Friday, July 15, 2011

Ask RC: What are we to make of the Casey Anthony decision?

Nothing. A little girl died. She might have been murdered. It might have been an accident. It might have been somewhere in between. Her mother may be a murderer, or she may merely be a slightly more dramatic sinner than most of us. She came by her sin naturally, inheriting it from her parents, just like the rest of us. Her verdict may have been a mistake, a travesty of justice, a regrettable inevitability, or the right thing. I don’t know, and I suspect, neither do any of you.

It is a sad and sordid tale, whatever happened. No one should and I, as the father of five of them, never would want to diminish the horror of the death of a little girl. That said, the thing that most interests me in this whole media event is what it tells us about us that it has become such an event. Little children have died for millennia. In our own day thirty five hundred of them die every day, on purpose through the evil of abortion. In both instances there is no flotilla of satellite trucks beaming images into millions of living rooms. In both instances the wire services have not filled our newspapers with the latest information. What’s the difference?

What has changed is technology. Neil Postman, in his classic work, Amusing Ourselves to Death, argued that before the advent of the telegraph there was no such thing as “the news of the day.” There was no category for this form of information- descriptions of events, unlikely to ever directly impact us, in distant lands. The information we sought in times past was information that intersected with our own lives.

Now some might argue that this is a rather narrow and selfish perspective on things. Doesn’t opening the windows of the world onto the suffering of others encourage the virtues of empathy and compassion? Our second instance proves otherwise. It is not a mistake that we are called to love our neighbor. Empathetic feelings about a tragedy far, far away, whether it be a little girl’s death, or an earthquake in Japan, can’t run that deep, given that we aren’t in the least jolted to see the coverage we are watching be interrupted by a pitch to switch which brand of dish soap we use. It is faux empathy, faux compassion, just enough to persuade us that in feeling bad we have actually done something.

Real empathy requires real relationships with real people, with real neighbors. Were we invested in those closest to us, our families, our neighbors, our pew neighbors we would live real lives. Maybe, just maybe, if Casey Antony’s neighbor had not been too busy tuning into whatever captured the nation’s attention three years ago, maybe things might have turned out differently. Maybe we should all take up our cross, follow Jesus, and let the dead bury the dead. Our neighbors, and their unborn children are dying. That it’s not being covered on the news is how you can tell it’s where you’re supposed to be.


Zeke199 said...

RC - Before the Casey Anthony case I believed exactly as you did. During the time this case has persisted, and especially so during the past few months, I've arrived at a different belief which I believe is most Godly.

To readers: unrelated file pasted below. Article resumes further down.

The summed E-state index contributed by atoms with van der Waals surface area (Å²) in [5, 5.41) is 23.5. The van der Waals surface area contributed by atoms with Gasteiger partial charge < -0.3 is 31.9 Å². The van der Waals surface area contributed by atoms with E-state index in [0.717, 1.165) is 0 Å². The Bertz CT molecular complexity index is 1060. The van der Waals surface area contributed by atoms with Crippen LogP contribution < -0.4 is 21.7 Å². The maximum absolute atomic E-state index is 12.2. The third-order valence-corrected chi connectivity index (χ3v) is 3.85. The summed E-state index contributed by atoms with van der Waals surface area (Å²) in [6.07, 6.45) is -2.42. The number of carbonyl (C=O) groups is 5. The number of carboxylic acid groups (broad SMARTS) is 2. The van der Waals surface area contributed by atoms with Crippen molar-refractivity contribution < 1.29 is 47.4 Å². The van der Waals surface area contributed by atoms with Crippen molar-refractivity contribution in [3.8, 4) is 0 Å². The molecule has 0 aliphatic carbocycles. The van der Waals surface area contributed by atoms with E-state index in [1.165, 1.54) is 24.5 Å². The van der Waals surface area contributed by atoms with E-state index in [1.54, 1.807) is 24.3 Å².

While it is true that technology (if improperly managed) can lead to faux relationships & empathy, information is information, and if God places a tug/touch on a Christian's heart, it should be acted upon. You cited the Japan earthquake - consider the tremendous amount of prayer & Christian relief which occurred, largely due to TV & Internet images of the destruction. You cited the Anthony case - consider how much additional prayer was marshalled for that suffering family due to the media's obsessive coverage of it.

With all due respect, it's far too easy & somewhat intellectually dishonest to decry technology, without simultaneously considering its benefits as cited above, and its help to bring the Gospel to the entire world. Faux relationships at times, yes, but throw the baby out with the bath water - Heavens NO!!!

R.C. said...


Thanks for the thoughtful comment. As I recall, however, I was decrying faux relationships, not technology. Noting that technology may make it easier for us to have faux relationships is not decrying technology.

Zeke199 said...

RC - Thank you for clarifying. My reading was that technology was voiced as the issue, but I see your intended point as predominant, so my apologies if I perceived it other than you intended. I believe we're reasonably well aligned.

The point is whatever God brings to our attention must be brought to Him in prayer to determine what (if any) action is our responsibility. Individually we can't be an infinite source of empathy for all others - that clearly is God's job, and often through the church in aggregate manner, especially far away from us.

The same concerns can apply however regarding Facebook, social media, e-mail, and other forms of virtual communication (or virtual relationships). These can spread us too thin to have deep & practical personal ability to provide genuine assistance to those near us, given our limited time & resources.

The Bible says better is a friend nearby than a brother far away, and this implies near enough in proximity to do more than send an e-mail or Facebook message to "be warmed & filled." Practical help requires practical proximity, but the assist can be scored via long-distance prayer & follow-up as God leads & equips.

Have a blessed day in Him!